Author(s): Michael Bronski and Ann Pelligrini
Breaks down the most commonly held misconceptions about lesbian, gay, bisexual, and transgender people and their lives In ""You Can Tell Just by Looking"" three scholars and activists come together to unpack enduring, popular, and deeply held myths about lesbian, gay, bisexual, and transgender people, culture, and life in America. Myths, such as "All Religions Condemn Homosexuality" and "Transgender People Are Mentally Ill," have been used to justify discrimination and oppression of LGBT people. Others, such as "Homosexuals Are Born That Way," have been embraced by LGBT communities and their allies. In discussing and dispelling these myths--including gay-positive ones--the authors challenge readers to question their own beliefs and to grapple with the complexities of what it means to be queer in the broadest social, political, and cultural sense.
"This powerful book demands that we look more closely at the ways we move in and structure our society, and asks vital questions that will steer the culture toward justice and equality." --"Publishers Weekly", starred review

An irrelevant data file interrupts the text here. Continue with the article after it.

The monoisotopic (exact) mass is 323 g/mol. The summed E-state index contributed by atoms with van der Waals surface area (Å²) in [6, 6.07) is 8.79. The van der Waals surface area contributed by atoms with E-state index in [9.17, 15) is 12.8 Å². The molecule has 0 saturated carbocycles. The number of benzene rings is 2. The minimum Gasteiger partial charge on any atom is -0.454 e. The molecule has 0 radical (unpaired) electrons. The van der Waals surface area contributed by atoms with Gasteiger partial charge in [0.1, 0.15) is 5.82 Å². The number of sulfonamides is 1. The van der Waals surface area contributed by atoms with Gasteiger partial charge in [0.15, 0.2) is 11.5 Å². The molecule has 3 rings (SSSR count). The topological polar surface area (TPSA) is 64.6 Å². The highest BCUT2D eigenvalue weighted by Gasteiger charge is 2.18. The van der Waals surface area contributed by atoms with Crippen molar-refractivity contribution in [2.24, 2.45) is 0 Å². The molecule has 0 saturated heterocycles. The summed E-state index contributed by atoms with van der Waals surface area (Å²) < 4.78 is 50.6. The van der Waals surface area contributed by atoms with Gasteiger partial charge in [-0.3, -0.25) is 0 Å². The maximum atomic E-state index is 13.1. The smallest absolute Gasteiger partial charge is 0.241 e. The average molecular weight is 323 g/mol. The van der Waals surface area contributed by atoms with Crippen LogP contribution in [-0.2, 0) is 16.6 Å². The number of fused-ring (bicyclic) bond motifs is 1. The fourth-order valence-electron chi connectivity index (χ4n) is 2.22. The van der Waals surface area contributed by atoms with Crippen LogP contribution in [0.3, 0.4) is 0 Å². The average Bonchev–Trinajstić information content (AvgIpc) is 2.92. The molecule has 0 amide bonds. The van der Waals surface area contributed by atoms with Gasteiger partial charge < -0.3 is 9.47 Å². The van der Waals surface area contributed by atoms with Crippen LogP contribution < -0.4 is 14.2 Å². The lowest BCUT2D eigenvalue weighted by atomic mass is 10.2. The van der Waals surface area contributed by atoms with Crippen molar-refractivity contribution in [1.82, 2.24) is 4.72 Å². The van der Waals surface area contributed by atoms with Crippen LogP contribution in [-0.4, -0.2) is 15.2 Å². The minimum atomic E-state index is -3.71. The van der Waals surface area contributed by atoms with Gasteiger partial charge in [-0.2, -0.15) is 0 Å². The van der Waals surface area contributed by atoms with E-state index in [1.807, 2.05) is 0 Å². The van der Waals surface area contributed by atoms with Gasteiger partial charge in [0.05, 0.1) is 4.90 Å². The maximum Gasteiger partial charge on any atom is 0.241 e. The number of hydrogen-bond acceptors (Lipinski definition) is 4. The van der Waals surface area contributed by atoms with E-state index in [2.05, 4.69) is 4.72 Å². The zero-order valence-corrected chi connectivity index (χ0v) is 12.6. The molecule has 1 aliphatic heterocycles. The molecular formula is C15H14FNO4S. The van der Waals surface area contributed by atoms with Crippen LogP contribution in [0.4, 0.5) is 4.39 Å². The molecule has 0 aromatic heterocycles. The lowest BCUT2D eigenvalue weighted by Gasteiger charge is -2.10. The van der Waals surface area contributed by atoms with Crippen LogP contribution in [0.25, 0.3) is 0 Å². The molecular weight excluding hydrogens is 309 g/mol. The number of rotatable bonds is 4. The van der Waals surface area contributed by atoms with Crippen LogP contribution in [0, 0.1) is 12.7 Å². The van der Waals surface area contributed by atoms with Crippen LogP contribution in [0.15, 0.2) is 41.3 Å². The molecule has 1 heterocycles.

Michael Bronski(Cambridge, Massachusetts) has written extensively on LGBT issues for four decades. He is the author of several award-winning books, including most recently "A Queer History of the United States." He is Professor of the Practice in Activism and Media in the Studies of Women, Gender, and Sexuality at Harvard University. Ann Pellegrini (New York, New York) is professor of performance studies and religious studies at New York University, where she also directs NYU's Center for the Study of Gender and Sexuality. She has written extensively about religion, sexuality, and US public life. Her publications include "Performance Anxieties "and the coauthored book "Love the Sin." Michael Amico (New Haven, Connecticut) is a PhD candidate in American studies at Yale University, and is writing a history of the love between two men in the Civil War. He has written for LGBT youth publications, such as "Young Gay America," and provided political analysis for the "Boston Phoenix" and other venues.